Kobayashi also attacks two other important attributes of the samurai rank: the sword and the topknot. Chijiwa finds out that the sword is of no use to him if he cannot provide for his family and get a medical help for his sick child. When Tsugumo takes his revenge on the three men complicit in Chijiwa’s death, he prefers divesting them of their topknots rather than killing them. At the time, losing one's topknot was the same as losing one's sword, and death would be preferable to such dishonor. But those three samurai cowardly take a leave of absence, and are forced to commit suicide only when Tsugumo makes their humiliation public. Thus his revenge is very subtle: he makes the clan to live by the rules they claim to uphold and which they used to punish Chijiwa.
The daily record book of the clan that appears in the beginning and the end of the film "represents the recorded lies of history." It will only mention Tsugumo's suicide, and the entire story of his challenge to the clan will be purged from the record to protect the façade of "the unjust power structure."
In a contemporary review, the Monthly Film Bulletin stated that Masaki Kobayashi's "slow, measured cadence perfectly matches his subject" and that the "story itself is beautifully constructed". The review praised Tatsuya Nakadai's performance as a "brilliant, Mifune-like performance" and noted that the film was "on occasion brutal, particularly in the young samurai's terrible agony with his bamboo sword" and that although "some critics have remarked [...] that being gory is not the best way to deplore wanton bloodshed, Harakiri still looks splendid with its measured tracking shots, its slow zooms, its reflective overhead shots of the courtyard, and its frequent poised immobility." The New York Times reviewer Bosley Crowther was unimpressed with "the tortured human drama in this film" but added that "Mr. Kobayashi does superb things with architectural compositions, moving forms and occasionally turbulent gyrations of struggling figures in the CinemaScope-size screen. He achieves a sort of visual mesmerization that is suitable to the curious nightmare mood." Cid Corman wrote in Film Quarterly that "the beauty of the film seems largely due to Kobayashi’s underlying firmness of conception and prevailing spirit, by an unevasive concern for cinematic values."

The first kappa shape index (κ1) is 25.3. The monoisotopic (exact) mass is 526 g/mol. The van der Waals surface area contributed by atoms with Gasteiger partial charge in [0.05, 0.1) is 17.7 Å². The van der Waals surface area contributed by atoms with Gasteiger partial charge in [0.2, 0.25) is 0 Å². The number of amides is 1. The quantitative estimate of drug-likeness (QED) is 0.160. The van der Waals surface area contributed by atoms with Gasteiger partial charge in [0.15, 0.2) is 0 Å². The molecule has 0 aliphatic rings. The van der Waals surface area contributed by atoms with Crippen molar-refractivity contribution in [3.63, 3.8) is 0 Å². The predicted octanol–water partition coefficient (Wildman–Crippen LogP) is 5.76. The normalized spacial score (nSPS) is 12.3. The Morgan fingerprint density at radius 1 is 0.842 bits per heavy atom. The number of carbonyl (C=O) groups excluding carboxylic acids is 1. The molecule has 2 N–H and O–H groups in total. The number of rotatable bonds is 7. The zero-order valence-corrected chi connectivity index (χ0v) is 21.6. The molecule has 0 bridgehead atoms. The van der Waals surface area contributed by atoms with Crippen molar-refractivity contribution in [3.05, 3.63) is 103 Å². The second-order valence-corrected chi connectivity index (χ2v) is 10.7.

Donald Richie called it the director's "single finest picture" and quoted Kobayashi's mentor Keisuke Kinoshita who named it among the top five greatest Japanese films of all time. Audie Bock wrote: "Harakiri avoids the sentimentality of some of his earlier films, such as The Human Condition, through a new emphasis on visual-auditory aesthetics with the cold formality of compositions and Takemutsu's electronic score. But none of Kobayashi's social protests is diminished in the film's construction--it's Mizoguchi-like circularity bitterly denies any hope for human progress." More recently Roger Ebert added Harakiri to his list of "Great Movies", writing in his 2012 review: "Samurai films, like westerns, need not be familiar genre stories. They can expand to contain stories of ethical challenges and human tragedy. Harakiri, one of the best of them, is about an older wandering samurai who takes his time to create an unanswerable dilemma for the elder of a powerful clan. By playing strictly within the rules of Bushido Code which governs the conduct of all samurai, he lures the powerful leader into a situation where sheer naked logic leaves him humiliated before his retainers."
- Galbraith IV 1996, p. 207.
- For the difference between the terms harakiri (腹切り) and seppuku (切腹), see etymology.
- John Berra (2012). Japan 2. Intellect Books. pp. 151–153. ISBN 978-1-84150-551-0.
- Hoaglund, Linda (1994-05-01). "A Conversation with Kobayashi Masaki". Positions. 2 (2): 393. doi:10.1215/10679847-2-2-382. ISSN 1067-9847.
- Bock, Audie (1985). Japanese film directors. Tokyo: Kodansha International. p. 254. ISBN 0-87011-714-9. OCLC 12250480.
- Bock, p. 256
- Bock, pp. 257-258
- Bock, p. 257
- "Seppuku (Harakiri), Japan, 1962". Monthly Film Bulletin. Vol. 32 no. 372. London: British Film Institute. 1965. pp. 71–72.
- Crowther, Bosley (1964-08-05). "Screen: Samurai With Different Twist: Kobayashi's 'Harakiri' Arrives at Toho". The New York Times. ISSN 0362-4331. Retrieved 2019-12-02.
- Corman, Cid (Spring 1964). "Harakiri". Film Quarterly. 17 (3): 49 – via JSTOR.
- Richie, Donald (2002). A hundred years of Japanese film (1st ed.). Tokyo: Kodansha International. pp. 164–165. ISBN 4-7700-2682-X. OCLC 47767410.
- Bock, p. 258
- Ebert, Roger (February 23, 2012). "Honor, morality, and ritual suicide". Chicago Sun-Times. Retrieved March 2, 2012.
- "Harakiri (1962)". Rotten Tomatoes. Retrieved 9 September 2016.
- "Festival de Cannes: Harakiri". festival-cannes.com. Archived from the original on 2013-12-04. Retrieved 2009-02-27.